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1 year on DR Congo massacre, families wait justice: HRW

50 suspected assailants detained, however trials yet to take place, says victim relative

1 year on DR Congo massacre, families wait justice: HRW file photo


One year on the massacres of ethnic Banunu in Democratic Republic of Congo (DRC), authorities are still yet to hold accountable those responsible for the 2018 massacre, a global right watchdog said on Thursday.

A UN team from human rights office and a UN mission in DRC involved in an investigation into the massacre to find that at least 535 civilians were killed and more than 110 others wounded in four attacks in Dec. 16-17, 2018.

The mass killings were triggered by a dispute over the burial of the customary chief of the Banunu community in the region, according to UN investigators.

“The assailants also damaged, destroyed and pillaged more than 1,500 houses as well as health centers, schools, and polling places, according to witnesses, the UN and the Congolese government,” the the Human Rights Watch (HRW) report said.

“One year on, the families of more than 500 victims are desperate for justice,” Lewis Mudge, the Central Africa director of HRW, was quoted as saying in the report.

Mudge urged the government to abide by its responsibilities for the victims and their families and to probe and prosecute perpetrators of the attacks.

In February, the HRW investigated the massacres in Yumbi terroritory in northwestern DRC.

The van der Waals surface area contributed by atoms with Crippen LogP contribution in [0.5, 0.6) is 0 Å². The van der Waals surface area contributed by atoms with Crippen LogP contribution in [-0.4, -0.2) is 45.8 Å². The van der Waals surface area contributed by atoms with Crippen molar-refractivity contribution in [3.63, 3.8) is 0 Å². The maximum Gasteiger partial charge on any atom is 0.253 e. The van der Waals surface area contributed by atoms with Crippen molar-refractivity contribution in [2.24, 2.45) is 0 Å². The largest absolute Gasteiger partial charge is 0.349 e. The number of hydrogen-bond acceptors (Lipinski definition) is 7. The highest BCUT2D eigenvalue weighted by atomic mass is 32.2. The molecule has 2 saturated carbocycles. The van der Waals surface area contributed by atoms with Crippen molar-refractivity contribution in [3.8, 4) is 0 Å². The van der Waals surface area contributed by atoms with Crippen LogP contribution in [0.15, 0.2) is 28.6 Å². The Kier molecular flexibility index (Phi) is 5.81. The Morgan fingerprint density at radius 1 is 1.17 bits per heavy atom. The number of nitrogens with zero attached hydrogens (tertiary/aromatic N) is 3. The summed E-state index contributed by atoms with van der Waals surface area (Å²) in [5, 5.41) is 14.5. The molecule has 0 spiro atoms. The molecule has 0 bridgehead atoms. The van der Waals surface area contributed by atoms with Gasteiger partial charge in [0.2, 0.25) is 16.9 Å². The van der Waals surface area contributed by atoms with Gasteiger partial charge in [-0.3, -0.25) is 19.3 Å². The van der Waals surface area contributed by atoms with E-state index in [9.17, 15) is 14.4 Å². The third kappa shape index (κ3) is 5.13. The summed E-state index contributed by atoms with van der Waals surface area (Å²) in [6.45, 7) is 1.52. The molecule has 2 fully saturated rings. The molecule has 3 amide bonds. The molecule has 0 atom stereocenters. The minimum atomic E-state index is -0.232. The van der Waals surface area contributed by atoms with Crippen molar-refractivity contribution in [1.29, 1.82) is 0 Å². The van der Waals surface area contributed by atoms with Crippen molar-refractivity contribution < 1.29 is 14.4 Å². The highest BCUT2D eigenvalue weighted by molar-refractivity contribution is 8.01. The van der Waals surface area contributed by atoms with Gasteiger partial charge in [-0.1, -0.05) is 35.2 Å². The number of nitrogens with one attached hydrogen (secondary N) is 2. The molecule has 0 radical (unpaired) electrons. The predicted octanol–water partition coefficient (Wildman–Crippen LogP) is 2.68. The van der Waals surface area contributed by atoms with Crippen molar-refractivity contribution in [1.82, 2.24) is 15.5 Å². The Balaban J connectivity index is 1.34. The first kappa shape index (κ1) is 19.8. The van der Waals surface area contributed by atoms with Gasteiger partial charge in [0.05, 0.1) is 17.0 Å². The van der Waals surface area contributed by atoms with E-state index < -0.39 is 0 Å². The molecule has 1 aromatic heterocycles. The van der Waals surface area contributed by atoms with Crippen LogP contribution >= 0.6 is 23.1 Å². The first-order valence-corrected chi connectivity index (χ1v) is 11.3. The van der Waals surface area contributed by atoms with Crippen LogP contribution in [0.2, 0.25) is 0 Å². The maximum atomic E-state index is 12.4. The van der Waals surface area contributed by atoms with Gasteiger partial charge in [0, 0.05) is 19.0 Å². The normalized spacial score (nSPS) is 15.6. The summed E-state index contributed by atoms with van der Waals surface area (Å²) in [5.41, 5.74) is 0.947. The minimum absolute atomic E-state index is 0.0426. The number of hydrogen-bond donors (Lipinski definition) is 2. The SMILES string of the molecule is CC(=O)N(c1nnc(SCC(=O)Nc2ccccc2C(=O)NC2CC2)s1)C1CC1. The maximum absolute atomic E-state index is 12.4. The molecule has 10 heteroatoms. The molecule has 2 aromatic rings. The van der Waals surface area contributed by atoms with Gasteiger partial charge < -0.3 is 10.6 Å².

According to the investigation, hundreds of Batende villagers attacked Yumbi town, as well as Nkolo II and Bongende villages.

Some 16,000 people from Yumbi fled to the Republic of Congo over the attacks, the half of them returning back a year later, according to the report which also noted that 20,000 were displaced internally.

“Congo’s military justice officials began investigating the Yumbi killings shortly after the massacres and arrested scores of suspected assailants over the next few months,” the report said.

It added: “About 50 suspected assailants remain in pretrial detention, but no trials have taken place.”

“It’s a huge disappointment,” a Banunu resident of Bongende who lost 30 members of family was quoted as saying in the report.

“One year after these massacres, we still have not seen a trial and many of our attackers are moving freely around Yumbi territory,” the victim relative said.

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